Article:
misleading a duke

Book Review: Misleading a Duke, by A. S. Fenichel

Through Goodreads, I won an early e-copy of Misleading a Duke, by A. S. Fenichel.


Betrothed to a man she has barely met, Lady Faith Landon calls upon her three best friends—the self-proclaimed Wallflowers of West Lane—to help uncover the secrets of her mysterious fiancé. Her suspicions are aroused when she learns that he has recently returned from France. Is he a traitor to his country? The truth is quite the opposite. Nicholas Ellsworth, Duke of Breckenridge, is a secret agent for the English Crown who has just completed a risky mission to infiltrate Napoleon’s spy network.

After his adventures, Nicholas craves the peace and quiet of the country and settling into domestic bliss with his bride. Until he discovers Faith’s deceptive investigation. How can he wed a woman who doesn’t trust him? But a powerful spark has ignited between Nicholas and Faith that could bring about a change of heart. Faith seizes her second chance to prove to Nicholas that they are a true love match but his past catches up with them when three French spies come to exact revenge. Surviving rather than wooing has become the order of the day.


First off, I should not have read this book without reading book one. I don’t think it stood well on its own. But what’s done is done and that’s not the book’s fault.

Outside of that issue, I simply didn’t care for the book. I think I liked what the author was attempting to do (create a group of sassy, self-reliant women going after control of their lives) but not what she actually wrote. I found the whole thing repetitive, contradictory, and overly sappy. I’ll break that down a little more.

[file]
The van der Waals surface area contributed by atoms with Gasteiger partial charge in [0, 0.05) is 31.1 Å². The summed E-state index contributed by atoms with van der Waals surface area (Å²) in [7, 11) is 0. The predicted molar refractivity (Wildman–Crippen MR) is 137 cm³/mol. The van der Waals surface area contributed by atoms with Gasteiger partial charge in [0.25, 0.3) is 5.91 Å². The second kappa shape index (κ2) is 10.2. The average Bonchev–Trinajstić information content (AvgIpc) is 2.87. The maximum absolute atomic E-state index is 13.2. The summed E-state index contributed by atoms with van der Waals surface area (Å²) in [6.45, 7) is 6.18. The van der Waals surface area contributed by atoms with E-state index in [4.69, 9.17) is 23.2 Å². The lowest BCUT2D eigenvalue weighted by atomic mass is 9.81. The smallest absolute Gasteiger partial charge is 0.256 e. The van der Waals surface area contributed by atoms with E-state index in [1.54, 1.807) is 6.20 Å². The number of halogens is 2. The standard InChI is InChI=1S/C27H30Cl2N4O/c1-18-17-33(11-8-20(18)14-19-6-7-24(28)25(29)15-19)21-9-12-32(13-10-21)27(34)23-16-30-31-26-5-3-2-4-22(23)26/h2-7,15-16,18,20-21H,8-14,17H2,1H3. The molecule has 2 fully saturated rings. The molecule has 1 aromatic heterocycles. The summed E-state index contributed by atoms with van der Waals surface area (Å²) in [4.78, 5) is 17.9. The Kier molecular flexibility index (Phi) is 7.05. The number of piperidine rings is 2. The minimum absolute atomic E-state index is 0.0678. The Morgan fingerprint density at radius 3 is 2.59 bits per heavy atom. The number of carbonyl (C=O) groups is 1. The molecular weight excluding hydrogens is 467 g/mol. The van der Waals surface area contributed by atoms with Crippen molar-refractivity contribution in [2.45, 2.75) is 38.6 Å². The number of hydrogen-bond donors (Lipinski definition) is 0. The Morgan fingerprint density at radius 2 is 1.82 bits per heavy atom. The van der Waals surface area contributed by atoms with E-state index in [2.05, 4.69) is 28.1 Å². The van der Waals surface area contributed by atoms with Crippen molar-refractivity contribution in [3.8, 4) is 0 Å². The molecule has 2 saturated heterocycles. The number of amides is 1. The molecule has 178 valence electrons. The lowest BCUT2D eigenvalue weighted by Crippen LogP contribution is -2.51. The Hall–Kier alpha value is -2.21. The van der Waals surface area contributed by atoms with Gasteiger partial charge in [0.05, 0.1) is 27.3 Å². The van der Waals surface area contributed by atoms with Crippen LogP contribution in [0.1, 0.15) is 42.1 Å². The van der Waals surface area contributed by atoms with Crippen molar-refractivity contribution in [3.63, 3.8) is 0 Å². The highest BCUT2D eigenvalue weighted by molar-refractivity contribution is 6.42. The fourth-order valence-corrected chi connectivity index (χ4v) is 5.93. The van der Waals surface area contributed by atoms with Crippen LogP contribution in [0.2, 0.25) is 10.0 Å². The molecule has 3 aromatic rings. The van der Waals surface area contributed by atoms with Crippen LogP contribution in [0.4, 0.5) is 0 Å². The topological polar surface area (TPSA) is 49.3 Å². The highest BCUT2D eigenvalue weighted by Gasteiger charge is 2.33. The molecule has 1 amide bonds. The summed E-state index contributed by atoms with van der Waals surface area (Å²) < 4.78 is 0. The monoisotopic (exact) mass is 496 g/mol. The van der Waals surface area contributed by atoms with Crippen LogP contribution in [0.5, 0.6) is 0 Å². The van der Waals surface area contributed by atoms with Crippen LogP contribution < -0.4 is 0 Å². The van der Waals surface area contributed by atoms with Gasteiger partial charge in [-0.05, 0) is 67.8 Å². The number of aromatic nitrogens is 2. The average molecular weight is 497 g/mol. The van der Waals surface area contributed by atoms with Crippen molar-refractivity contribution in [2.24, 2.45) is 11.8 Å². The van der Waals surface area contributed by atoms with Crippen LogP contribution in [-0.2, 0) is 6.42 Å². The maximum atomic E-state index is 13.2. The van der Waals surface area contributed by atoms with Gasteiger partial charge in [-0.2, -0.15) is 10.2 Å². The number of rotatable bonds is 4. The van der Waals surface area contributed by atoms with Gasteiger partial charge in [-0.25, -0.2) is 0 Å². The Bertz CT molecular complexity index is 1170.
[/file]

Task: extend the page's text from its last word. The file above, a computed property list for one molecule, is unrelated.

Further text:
I lost track of how many times the characters’ internal thoughts ran the same rail. Nicholas was especially bad about this, but certainly, Faith thought the same things over and over too. Tying into this was what Nicholas actually thought. I hated the way every other paragraph was interrupted for either thoughts of how badly he wanted Faith (how attracted he was to her, etc) or how much he disliked her (or both). I get that the author was trying to show that he was conflicted. But instead, it just felt like waffling. But it also made the first half of the book REALLY choppy. Similarly, as the book and relationship progressed the characters went from obviously wanting each other to thinking about how the other was about to leave them or not want them, etc. Over and over and back and forwards.

The sappiness is on an objective scale, but this tipped over into too sappy for me. There were just too many passages about how amazing one or the other was, how much they loved the other, too many declarations of adoration, etc. In my experience, this is a symptom of a particular sort of blunt romance that I just don’t enjoy very much.

I do love that cover though!

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